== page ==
It was last year, but I bet stuff like this is ongoing:

I started buying milk from a local organic food store, and was really excited because I had read reports about most of the milk here being a mix of real and powdered milk, which had turned me off to buying it. So, I thought the organic stuff would be real, fresh milk.

I had forgotten about a litre of it that I had purchased, and found it at the back of the fridge yesterday. It had expired 3 weeks ago. And guess what? It wasn’t spoiled. Perfectly fine.

Organic, my ass… :s

Bumptiddy-bump this sticky. Keep it going. I want to know more. Could i assume that some farms around Ilan and south to hualien could have a better chance of being certifiably organic? I’ve seen many steppe farming hiil farms in my travels that seem to be growing vegetables in much the same way the incas did. Irrigation comes from up in the mountains.

It seems the farmers get screwed no matter where you go. They are forced to use industrial fertilizers and pesticides in order to make a living. to be competitive.


This is a major concern for the wife & I.

Dont eat the strawberries unless you wash them 12 times in hot water and even then its pretty risky.

Why is that? Pesticides? I must have eaten quarts of the things in the last few weeks. This year has been very good for strawberries.

Why is that? Pesticides? I must have eaten quarts of the things in the last few weeks. This year has been very good for strawberries.[/quote]

You’re screwed!!! Better start monitoring your chemical levels

Ach! Havers! I’d rather have some chemicals in me blood and the memory of some delicious strawberries than miss out on the strawberries and STILL have all kinds of chemicals in me blood. Damned if you do, damned if you don’t, so I do. :wink:
Anyway they can’t be any worse than the chemicals I’ve ingested by choice over the years.

Seriously, the strawberries in Taiwan are heavily laced with pesticides thru-out their growth stages and the locals tell me not to eat them or eat as little as possible. Taiwan strawberries are among the best in the world for their fragrant taste and sweetness. I used to love them but I pretty much gave them up this year after hearing so many locals warn me about them.

Locals told me to wash them 6 times in cold water and dont use salt water.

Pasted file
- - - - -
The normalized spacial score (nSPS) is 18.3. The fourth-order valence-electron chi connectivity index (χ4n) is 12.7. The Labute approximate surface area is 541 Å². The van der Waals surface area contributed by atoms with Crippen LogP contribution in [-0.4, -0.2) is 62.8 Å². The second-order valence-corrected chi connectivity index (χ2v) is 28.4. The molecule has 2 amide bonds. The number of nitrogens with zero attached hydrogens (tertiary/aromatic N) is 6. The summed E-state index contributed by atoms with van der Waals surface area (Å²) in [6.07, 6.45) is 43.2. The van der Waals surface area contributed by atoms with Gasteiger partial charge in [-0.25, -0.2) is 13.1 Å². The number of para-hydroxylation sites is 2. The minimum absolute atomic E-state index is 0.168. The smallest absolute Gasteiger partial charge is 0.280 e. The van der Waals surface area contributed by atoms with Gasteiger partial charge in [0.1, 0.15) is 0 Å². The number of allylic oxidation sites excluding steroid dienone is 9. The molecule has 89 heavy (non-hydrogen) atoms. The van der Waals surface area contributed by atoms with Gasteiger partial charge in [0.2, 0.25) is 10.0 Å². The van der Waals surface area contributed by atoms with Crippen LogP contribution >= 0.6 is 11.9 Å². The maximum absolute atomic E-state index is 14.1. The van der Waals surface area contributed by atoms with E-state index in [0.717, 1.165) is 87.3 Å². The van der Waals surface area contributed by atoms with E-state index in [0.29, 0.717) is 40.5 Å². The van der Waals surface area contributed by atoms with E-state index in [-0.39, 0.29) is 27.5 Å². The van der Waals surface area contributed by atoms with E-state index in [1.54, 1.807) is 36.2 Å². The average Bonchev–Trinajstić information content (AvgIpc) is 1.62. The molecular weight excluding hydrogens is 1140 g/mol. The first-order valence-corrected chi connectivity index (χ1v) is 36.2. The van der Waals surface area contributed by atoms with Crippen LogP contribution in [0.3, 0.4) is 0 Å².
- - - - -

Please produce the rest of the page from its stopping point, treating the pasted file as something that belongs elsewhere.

There was a demonstration stand in the basement of Sogo where a man was advertising this “wash” which you add a few drops to the water you wash your produce, let it soak for a while, and it apparently helps the pesticides leech out of the veggies/fruits…anybody have any information on this? Is it for real? They were selling two bottles for 800NT and a lot of mommy-types were lining up at the cash register…

I have seen products such as this for sale in the USA. Mothers Market, a chain health food/grocery store, has demo’s for it quite often.

I think you can get the same results by using a squirt of dish soap in the washing water and then rinsing in clean water. The tap water here has a lot of heavy metal in it. So the rinse water should be from a clean source to so any good.

[quote=“TainanCowboy”]I have seen products such as this for sale in the USA. Mothers Market, a chain health food/grocery store, has demo’s for it quite often.

I think you can get the same results by using a squirt of dish soap in the washing water and then rinsing in clean water. The tap water here has a lot of heavy metal in it. So the rinse water should be from a clean source to so any good.[/quote]

You’d get the same results but there would be a slight residue left on the fruit from the dish liquid which is not good. Those specialty sprays contain harmless ingredients.

I just try to buy fruit that can be peeled. I never buy fruit from the markets that are pre-sliced, prepped, or cut up. I’ve watched the way some folks handle the fruit and really don’t like lack of care put into it (dirty hands and surfaces). I just do it myself and feel better about what i’m eating. I feel that helps with the pesticide residues… but if the soil is contaminated, that’s a different story. I remember the first time I got out of Taipei to see some of the rest of Taiwan, and was really surprised to see how every inch of space is utilized. The rice fields were not only closely located to factories, but right underneath roads with heavy traffic. The amount of runoff that goes into those fields must be astounding… and it’s enough to make me want to stop eating the rice here, but that’s just not going to happen. rice is life here (until it kills you!). Taiwan is a small country, and I appreciate the resourcefulness that goes on as a result of it, but the department of agriculture here (or whatever it’s officially called) really needs to crack down and bust out some regulations on farming practices. :help: